My 30 year career has revolved around DOS/Windows, so there is little opportunity to use Linux on a regular basis, but I take every opportunity to play with Linux when I can. I have seen wonderful changes in operating systems and general software usability that today makes computing a joy to learn, instead of the daunting task that I faced all those years ago.
Unlike Windows it is not going to break the bank trying it out.
Much software developed for Linux also has versions that run on Windows, although the reverse is quite rare. So it is easier to go from Linux to Windows than the other way, where you often have to re-learn many apps.
Most problems I have faced over recent years have been resolved by answers found with search engines. I haven't even needed to post a question because someone, somewhere has faced the same or similar, and the answers are right there to be found.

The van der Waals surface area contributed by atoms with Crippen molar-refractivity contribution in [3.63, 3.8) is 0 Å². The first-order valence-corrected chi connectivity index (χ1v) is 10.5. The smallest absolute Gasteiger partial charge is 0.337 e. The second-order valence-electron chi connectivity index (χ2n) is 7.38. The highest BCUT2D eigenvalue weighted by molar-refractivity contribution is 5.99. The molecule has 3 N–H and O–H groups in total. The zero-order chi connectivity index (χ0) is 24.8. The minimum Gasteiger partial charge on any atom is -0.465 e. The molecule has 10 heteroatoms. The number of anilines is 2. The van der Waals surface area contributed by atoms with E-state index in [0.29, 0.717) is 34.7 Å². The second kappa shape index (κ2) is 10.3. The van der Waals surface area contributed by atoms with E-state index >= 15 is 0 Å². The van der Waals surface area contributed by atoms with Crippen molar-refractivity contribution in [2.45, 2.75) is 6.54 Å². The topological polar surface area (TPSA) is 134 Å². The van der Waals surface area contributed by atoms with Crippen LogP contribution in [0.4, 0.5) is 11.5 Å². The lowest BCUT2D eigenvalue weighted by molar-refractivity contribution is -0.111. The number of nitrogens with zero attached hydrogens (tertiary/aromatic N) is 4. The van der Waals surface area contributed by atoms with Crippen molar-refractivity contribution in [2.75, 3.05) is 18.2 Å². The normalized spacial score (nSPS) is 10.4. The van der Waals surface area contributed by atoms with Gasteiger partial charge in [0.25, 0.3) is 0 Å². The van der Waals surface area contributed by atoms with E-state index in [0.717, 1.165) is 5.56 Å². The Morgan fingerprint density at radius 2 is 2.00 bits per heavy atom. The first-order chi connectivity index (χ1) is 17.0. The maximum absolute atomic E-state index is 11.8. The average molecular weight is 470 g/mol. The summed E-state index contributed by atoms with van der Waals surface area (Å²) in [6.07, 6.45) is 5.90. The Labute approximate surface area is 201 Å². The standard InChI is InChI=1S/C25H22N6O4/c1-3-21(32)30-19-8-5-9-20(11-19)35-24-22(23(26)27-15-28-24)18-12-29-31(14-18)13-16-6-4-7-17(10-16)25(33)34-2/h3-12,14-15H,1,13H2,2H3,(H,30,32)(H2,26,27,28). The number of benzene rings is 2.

The trouble is the lack of support for laptops. My company, like many, replaced most desktops with laptops, and at home, also like many others, I want a laptop that can be put away when not in use, not a desktop that clutters up the space. But I couldn't find a distro of Linux that will install on my laptop, and I see no reason to put it out to grass whilst it can give good service running XP.
So is Linux still archaic? Yeah, a little bit.
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